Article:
While the game starts off simply, it quickly gets more complex. Ratchet finds a bunch of different gadgets that alter how you can approach things, and each new gadget can unlock hidden areas in previous stages. Some are gated to specific areas, like the magnaboots, which allow you to walk on specific walls, or the jetpack, which needs refueling stations. Others, like Clank's helicopter upgrade, can be used anywhere and significantly change how you play the game. Ratchet and Clank is no Metroid, and the level design is pretty linear, but the sense of getting more powerful is a nice bonus.


Speaking of getting more powerful, Ratchet and Clank has always been about over-the-top guns, and that is still true here. While you start with a simple handgun equivalent, you'll quickly amass new weaponry that puts it to shame. Some of the weapons are the epitome of excess, such as the Predator Launcher that fires lock-on explosives or the Warmonger, which can only be described as a multi-barrel rocket launcher. Others are on the more comical side of the spectrum. The Pixelizer converts enemies into low-resolution versions who are vulnerable to extra damage and explode into pixels when defeated. The Groovitron forces them to dance until they can't dance no more (because you shot them). Mr. Zurkon is less of a gun and more a free-floating robot with a lust for death who delights in mowing down your foes. Some of these return from the original game, but others are from sequels or are completely new.

On top of that, each weapon levels up as you use it, so you unlock upgrade slots that can be filled with Raretanium, which gradually increases weapons stats. Despite the name, Raretanium isn't particularly rare, and there is no reason to save it for a weapon you like. Maxing out a weapon can change it to a new and stronger form with better upgrades. Ratchet's flamethrower evolves into a lava-spewing death machine, the sniper rifle slows down time, and the rocket launcher spawns mini-rockets. It's a neat system because it keeps weapons feeling fresh and new throughout the game.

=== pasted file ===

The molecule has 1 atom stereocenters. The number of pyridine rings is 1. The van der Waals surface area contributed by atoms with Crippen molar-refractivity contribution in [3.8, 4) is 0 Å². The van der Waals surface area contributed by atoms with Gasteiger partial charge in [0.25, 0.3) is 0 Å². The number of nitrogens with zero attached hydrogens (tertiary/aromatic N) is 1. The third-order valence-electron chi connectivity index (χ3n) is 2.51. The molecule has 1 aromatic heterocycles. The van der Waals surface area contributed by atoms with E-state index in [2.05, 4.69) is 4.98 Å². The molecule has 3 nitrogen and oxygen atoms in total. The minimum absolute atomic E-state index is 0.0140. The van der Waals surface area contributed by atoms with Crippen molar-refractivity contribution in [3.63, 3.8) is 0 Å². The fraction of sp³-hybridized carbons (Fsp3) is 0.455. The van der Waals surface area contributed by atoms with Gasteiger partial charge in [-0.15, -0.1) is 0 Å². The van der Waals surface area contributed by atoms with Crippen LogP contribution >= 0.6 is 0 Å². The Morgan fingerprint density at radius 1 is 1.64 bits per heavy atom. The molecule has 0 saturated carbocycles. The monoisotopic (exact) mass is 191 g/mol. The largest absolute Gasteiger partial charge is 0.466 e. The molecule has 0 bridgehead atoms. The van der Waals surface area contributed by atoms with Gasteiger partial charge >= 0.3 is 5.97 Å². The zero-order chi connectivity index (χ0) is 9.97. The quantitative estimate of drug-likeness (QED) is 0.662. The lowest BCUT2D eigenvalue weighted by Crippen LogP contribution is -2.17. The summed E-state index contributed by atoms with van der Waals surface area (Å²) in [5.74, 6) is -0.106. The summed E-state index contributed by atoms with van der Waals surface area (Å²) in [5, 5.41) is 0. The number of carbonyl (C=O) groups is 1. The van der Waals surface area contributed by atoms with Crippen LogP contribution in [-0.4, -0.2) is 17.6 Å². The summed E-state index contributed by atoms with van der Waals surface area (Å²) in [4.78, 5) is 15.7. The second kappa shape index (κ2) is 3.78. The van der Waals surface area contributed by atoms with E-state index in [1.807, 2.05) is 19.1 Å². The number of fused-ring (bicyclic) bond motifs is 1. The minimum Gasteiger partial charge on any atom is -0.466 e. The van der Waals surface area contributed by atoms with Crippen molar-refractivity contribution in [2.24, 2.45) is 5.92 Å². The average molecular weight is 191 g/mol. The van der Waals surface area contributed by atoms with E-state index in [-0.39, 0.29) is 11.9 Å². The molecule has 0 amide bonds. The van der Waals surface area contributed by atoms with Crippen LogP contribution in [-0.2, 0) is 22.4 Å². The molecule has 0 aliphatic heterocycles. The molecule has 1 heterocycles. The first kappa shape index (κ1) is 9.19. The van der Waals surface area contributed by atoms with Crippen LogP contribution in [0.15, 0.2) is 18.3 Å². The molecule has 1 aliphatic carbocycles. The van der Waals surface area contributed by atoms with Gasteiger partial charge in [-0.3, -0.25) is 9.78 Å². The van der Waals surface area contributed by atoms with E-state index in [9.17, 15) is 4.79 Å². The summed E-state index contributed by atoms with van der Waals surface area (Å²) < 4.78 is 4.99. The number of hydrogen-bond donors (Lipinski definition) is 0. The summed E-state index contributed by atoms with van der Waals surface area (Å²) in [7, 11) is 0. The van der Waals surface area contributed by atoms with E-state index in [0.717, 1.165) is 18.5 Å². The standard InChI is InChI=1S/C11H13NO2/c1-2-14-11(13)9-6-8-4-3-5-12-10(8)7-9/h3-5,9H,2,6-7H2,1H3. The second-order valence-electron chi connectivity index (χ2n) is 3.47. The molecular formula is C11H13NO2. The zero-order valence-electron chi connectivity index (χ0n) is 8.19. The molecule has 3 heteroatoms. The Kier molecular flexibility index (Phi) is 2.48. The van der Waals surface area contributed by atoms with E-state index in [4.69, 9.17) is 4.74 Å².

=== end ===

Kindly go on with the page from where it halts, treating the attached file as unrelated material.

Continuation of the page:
You're encouraged to swap out weapons often. Ammo for most weapons is relatively sparse. Stronger weapons with more limited ammo only get a handful of shots before they're empty. Fortunately, the game is free with the ammo, and you'll find chests of semi-randomized pickups around every corner. It's a delicate balance, but as long as you're swapping weapons regularly, you'll never run dry. Some weapons are better than others. The Pyrocitor can shoot for days and is a good fallback gun because it can easily clear waves of enemies. The only real flaw is that you do have to swap weapons or learn to rely on your wrench for melee encounters, which might annoy those who prefer to stick with a single weapon.


Combat in Ratchet and Clank is fun. It's not overly difficult once you get an upgraded weapon, and it's well designed enough that it doesn't feel too simplistic. The goofy variety in weapons helps avoid the feeling of "been there, done that." Death is relatively rare. As he kills enemies, Ratchet gains levels, which increase his total HP, so the enemy damage also slowly scales up. Generally, you can take 6-10 hits before you die, but backtracking means you're more durable, so it can make some tough challenges easier. Falling off a cliff is an instant death, but you'll respawn very close to where you died, so it's never a far jaunt.